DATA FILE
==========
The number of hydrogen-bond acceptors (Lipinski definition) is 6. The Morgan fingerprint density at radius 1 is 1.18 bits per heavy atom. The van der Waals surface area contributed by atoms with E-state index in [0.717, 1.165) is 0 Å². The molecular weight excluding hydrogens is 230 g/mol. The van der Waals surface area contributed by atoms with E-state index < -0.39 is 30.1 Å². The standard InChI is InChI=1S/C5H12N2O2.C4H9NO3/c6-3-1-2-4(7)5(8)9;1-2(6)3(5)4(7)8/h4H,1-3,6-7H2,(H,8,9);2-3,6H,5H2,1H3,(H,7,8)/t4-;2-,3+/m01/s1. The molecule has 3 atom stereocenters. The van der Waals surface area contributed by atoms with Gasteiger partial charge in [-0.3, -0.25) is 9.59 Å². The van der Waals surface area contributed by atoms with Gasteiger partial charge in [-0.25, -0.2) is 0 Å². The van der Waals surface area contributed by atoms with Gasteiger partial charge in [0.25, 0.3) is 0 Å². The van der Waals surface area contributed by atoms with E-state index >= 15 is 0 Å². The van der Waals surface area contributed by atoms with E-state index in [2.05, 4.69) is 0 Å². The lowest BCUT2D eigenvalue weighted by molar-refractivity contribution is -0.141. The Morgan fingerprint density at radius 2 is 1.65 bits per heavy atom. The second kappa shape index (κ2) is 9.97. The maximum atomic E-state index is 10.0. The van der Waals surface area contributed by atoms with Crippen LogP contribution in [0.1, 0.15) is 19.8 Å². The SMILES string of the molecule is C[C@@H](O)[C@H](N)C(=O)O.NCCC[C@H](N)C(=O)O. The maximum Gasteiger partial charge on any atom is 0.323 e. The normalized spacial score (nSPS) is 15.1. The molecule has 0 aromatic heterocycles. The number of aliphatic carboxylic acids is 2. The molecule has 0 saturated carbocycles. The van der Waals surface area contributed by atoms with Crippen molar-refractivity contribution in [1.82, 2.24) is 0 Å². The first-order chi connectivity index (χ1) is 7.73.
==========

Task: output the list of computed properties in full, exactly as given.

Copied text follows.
The number of hydrogen-bond acceptors (Lipinski definition) is 6. The Morgan fingerprint density at radius 1 is 1.18 bits per heavy atom. The van der Waals surface area contributed by atoms with E-state index in [0.717, 1.165) is 0 Å². The molecular weight excluding hydrogens is 230 g/mol. The van der Waals surface area contributed by atoms with E-state index < -0.39 is 30.1 Å². The standard InChI is InChI=1S/C5H12N2O2.C4H9NO3/c6-3-1-2-4(7)5(8)9;1-2(6)3(5)4(7)8/h4H,1-3,6-7H2,(H,8,9);2-3,6H,5H2,1H3,(H,7,8)/t4-;2-,3+/m01/s1. The molecule has 3 atom stereocenters. The van der Waals surface area contributed by atoms with Gasteiger partial charge in [-0.3, -0.25) is 9.59 Å². The van der Waals surface area contributed by atoms with Gasteiger partial charge in [-0.25, -0.2) is 0 Å². The van der Waals surface area contributed by atoms with Gasteiger partial charge in [0.25, 0.3) is 0 Å². The van der Waals surface area contributed by atoms with E-state index >= 15 is 0 Å². The van der Waals surface area contributed by atoms with E-state index in [2.05, 4.69) is 0 Å². The lowest BCUT2D eigenvalue weighted by molar-refractivity contribution is -0.141. The Morgan fingerprint density at radius 2 is 1.65 bits per heavy atom. The second kappa shape index (κ2) is 9.97. The maximum atomic E-state index is 10.0. The van der Waals surface area contributed by atoms with Crippen LogP contribution in [0.1, 0.15) is 19.8 Å². The SMILES string of the molecule is C[C@@H](O)[C@H](N)C(=O)O.NCCC[C@H](N)C(=O)O. The maximum Gasteiger partial charge on any atom is 0.323 e. The normalized spacial score (nSPS) is 15.1. The molecule has 0 aromatic heterocycles. The number of aliphatic carboxylic acids is 2. The molecule has 0 saturated carbocycles. The van der Waals surface area contributed by atoms with Crippen molar-refractivity contribution in [1.82, 2.24) is 0 Å². The first-order chi connectivity index (χ1) is 7.73.